Insurance can be confusing and knowing what your responsibility is, and what your out of pocket costs are can be a challenge.
I had my own insurance nightmare with a chiropractor, and that's one of the reasons why I became one. A chiropractor I was seeing didn't submit my claims in a timely manner. I started seeing them in January, and didn't get any EOB's (explanation of benefits) until March! By that point, the insurance was saying she was out of network (whereas I was previously told they were in-network), and had racked up a $500 balance.
It took me a while to pay down my balance as I was buying my first house that spring, and eventually ended up being dismissed from care for not paying my balance. I felt they had lied to me about their "in-network" status, and I apparently didn't understand how insurance worked.
Insurance is an agreement between the patient and the company and ultimately the patient is responsible for knowing their benefits, and for paying for services insurance doesn't pay for. There are many different insurance plans, and many different terms to know.
What to know about your insurance
Many insurance companies have online sites where you can check your benefits. There is also a phone number on the back of your card that is useful to talk to a customer service representative with additional questions.
Where do you start? If you have a doctor you are seeing or wanting to see, look on your insurance carrier's website or call to make sure that doctor is in-network. Being in net-work may mean lower fees for you, but not always. Some doctors that are out of network may have lower fees, membership plans, concierge services, etc because they don't have to "deal" with insurance filing and paperwork.
Do you have a deductible that has to be met BEFORE your insurance will pay for care? Many insurance companies will have a deductible amount anywhere from $150 all the way to $11,000! That's a pretty wide gap to cover. You also want to know how much of your deductible has been met for the term of your policy. For many policies, the deductible "renews" every calendar year, but you might want to ask just to make sure.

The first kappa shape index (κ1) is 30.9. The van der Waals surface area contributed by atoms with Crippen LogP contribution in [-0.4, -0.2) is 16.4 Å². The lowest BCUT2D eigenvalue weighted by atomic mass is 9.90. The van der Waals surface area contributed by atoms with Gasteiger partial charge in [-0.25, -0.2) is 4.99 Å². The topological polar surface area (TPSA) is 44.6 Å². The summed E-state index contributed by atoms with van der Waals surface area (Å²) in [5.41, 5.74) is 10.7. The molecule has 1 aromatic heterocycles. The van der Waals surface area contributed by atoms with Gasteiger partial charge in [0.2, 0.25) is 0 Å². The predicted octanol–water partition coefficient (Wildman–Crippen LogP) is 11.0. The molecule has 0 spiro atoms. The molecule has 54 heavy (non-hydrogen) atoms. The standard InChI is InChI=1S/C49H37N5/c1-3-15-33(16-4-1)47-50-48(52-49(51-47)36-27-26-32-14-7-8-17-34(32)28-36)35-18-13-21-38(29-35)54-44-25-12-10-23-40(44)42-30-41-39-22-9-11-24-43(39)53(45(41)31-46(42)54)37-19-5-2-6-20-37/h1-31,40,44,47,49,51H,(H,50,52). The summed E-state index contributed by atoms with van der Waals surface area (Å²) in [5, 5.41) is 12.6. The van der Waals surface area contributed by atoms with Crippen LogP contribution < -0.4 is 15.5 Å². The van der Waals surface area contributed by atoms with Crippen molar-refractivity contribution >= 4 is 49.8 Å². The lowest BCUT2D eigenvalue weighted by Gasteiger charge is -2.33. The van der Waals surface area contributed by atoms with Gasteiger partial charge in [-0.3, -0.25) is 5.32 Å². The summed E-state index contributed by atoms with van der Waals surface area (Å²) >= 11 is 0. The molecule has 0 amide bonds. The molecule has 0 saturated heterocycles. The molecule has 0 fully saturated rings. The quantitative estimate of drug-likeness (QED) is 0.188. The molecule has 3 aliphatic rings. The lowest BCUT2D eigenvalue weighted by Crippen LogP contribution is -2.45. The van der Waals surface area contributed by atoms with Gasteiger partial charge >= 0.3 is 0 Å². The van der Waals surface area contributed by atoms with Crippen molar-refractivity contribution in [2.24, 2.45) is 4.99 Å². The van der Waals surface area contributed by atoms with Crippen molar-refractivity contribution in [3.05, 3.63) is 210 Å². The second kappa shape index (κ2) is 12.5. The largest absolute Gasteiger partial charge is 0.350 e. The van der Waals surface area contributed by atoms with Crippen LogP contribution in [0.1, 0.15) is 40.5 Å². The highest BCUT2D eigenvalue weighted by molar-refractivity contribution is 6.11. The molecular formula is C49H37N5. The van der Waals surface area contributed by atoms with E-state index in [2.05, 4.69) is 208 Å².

1. What is my deductible?
2. How much of my deductible has been met?
3. When does my deductible renew?
Co-pays - some insurance companies will require you to pay a co-pay for appointments. Each time you see a doctor, you may be required to pay a co-pay. Some policies will "waive the deductible" for doctor's visits, meaning each time you see a doctor, you only pay your co-pay, and your deductible does not need to be met. Some policies will require you to meet your deductible first, before you only have to pay your co-pay. Some co-pays only apply to what we call E/M services (Evaluation and Management) where a person is getting examined and diagnosed, but not treated. Some co-pays will cover visits for treatment too, like chiropractic, physical therapy, etc. It's important to ask if the the co-pay only applies to certain services.
1. Do I have a co-pay? What is my co-pay amount?
2. Does my co-pay apply to office visits only, treatment, or both?
3. Is my deductible waived or do I have to meet my deductible first?
Co-insurance - some insurance companies won't have a co-pay, but a co-insurance percentage. This is where the patient is responsible for a percentage of the "contracted rate" for services. When a doctor is in-network, they have agreed to give a discount on services or to cap the cost of services, as determined by the insurance company. This is why many doctors offices don't like insurance - some of the discounts are very high. Every insurance company, will have different "contracted rates," and they may vary by region, state, or even policy. A co-insurance means a person pays a percentage of the contracted rate, like 10% or 20% and that may be before or after the deductible is met.
1. Do I have a co-insurance percent and what is it?
2. Is my deductible waived or do I have to meet my deductible first before my co-insurance applies?
Some insurance policies may have a combination of co-pay, and co-insurance. They may have a co-pay for office visits that entail an evaluation and management service, and a co-insurance for treatment, labs, diagnostic imaging, etc.
If you need help determining your coverage benefits, we are happy to do this prior to your appointment, which is also why when scheduling online, we ask for a picture of your insurance card. This way we can know what you benefits mostly likely will be when you come for your appointment. While all insurance companies state that determination of benefits and payment are made at the time a claim is submitted, we can sometimes find out information for patients before they accumulate high balances they were not expecting. You can always e-mail a picture of your insurance card, front and back, along with your date of birth, to firstname.lastname@example.org, and we can determine your benefits before your appointment.
Our goal is to not only provide meaningful and effective care for our patients, but to also care they can afford and trust. We offer care plans for individuals who may have financial difficulties, or high deductibles. Please let us know if you need assistance determining out of pocket costs, or a payment plan that works with your budget.